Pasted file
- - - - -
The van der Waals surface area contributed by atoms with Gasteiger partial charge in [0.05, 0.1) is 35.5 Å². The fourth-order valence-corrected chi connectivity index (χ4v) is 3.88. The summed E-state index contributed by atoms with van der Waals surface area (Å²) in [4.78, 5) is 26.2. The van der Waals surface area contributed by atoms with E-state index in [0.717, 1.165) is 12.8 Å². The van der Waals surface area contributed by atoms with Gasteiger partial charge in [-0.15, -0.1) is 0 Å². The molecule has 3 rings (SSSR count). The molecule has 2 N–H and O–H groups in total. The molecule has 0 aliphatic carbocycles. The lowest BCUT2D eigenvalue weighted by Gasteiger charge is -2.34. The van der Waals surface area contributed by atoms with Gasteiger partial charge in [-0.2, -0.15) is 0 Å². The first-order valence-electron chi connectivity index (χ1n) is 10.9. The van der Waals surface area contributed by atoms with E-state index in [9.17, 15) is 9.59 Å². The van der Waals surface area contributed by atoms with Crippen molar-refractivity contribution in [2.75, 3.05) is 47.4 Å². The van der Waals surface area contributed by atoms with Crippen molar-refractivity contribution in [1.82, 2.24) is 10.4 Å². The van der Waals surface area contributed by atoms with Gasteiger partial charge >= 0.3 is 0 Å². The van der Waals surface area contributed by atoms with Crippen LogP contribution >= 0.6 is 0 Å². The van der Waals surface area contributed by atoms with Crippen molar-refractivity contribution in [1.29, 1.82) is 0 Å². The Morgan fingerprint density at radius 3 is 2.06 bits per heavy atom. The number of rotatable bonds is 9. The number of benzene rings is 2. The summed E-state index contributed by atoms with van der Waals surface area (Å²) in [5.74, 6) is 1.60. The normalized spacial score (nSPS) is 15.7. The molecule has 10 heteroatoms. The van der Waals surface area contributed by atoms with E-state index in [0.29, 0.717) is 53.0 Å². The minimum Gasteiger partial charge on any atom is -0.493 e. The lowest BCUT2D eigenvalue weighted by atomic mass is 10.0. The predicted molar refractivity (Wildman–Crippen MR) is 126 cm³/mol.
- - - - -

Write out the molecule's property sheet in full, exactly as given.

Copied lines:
The van der Waals surface area contributed by atoms with Gasteiger partial charge in [0.05, 0.1) is 35.5 Å². The fourth-order valence-corrected chi connectivity index (χ4v) is 3.88. The summed E-state index contributed by atoms with van der Waals surface area (Å²) in [4.78, 5) is 26.2. The van der Waals surface area contributed by atoms with E-state index in [0.717, 1.165) is 12.8 Å². The van der Waals surface area contributed by atoms with Gasteiger partial charge in [-0.15, -0.1) is 0 Å². The molecule has 3 rings (SSSR count). The molecule has 2 N–H and O–H groups in total. The molecule has 0 aliphatic carbocycles. The lowest BCUT2D eigenvalue weighted by Gasteiger charge is -2.34. The van der Waals surface area contributed by atoms with Gasteiger partial charge in [-0.2, -0.15) is 0 Å². The first-order valence-electron chi connectivity index (χ1n) is 10.9. The van der Waals surface area contributed by atoms with E-state index in [9.17, 15) is 9.59 Å². The van der Waals surface area contributed by atoms with Crippen molar-refractivity contribution in [2.75, 3.05) is 47.4 Å². The van der Waals surface area contributed by atoms with Crippen molar-refractivity contribution in [1.82, 2.24) is 10.4 Å². The van der Waals surface area contributed by atoms with Gasteiger partial charge >= 0.3 is 0 Å². The van der Waals surface area contributed by atoms with Crippen LogP contribution >= 0.6 is 0 Å². The van der Waals surface area contributed by atoms with Crippen molar-refractivity contribution in [1.29, 1.82) is 0 Å². The Morgan fingerprint density at radius 3 is 2.06 bits per heavy atom. The number of rotatable bonds is 9. The number of benzene rings is 2. The summed E-state index contributed by atoms with van der Waals surface area (Å²) in [5.74, 6) is 1.60. The normalized spacial score (nSPS) is 15.7. The molecule has 10 heteroatoms. The van der Waals surface area contributed by atoms with E-state index in [0.29, 0.717) is 53.0 Å². The minimum Gasteiger partial charge on any atom is -0.493 e. The lowest BCUT2D eigenvalue weighted by atomic mass is 10.0. The predicted molar refractivity (Wildman–Crippen MR) is 126 cm³/mol.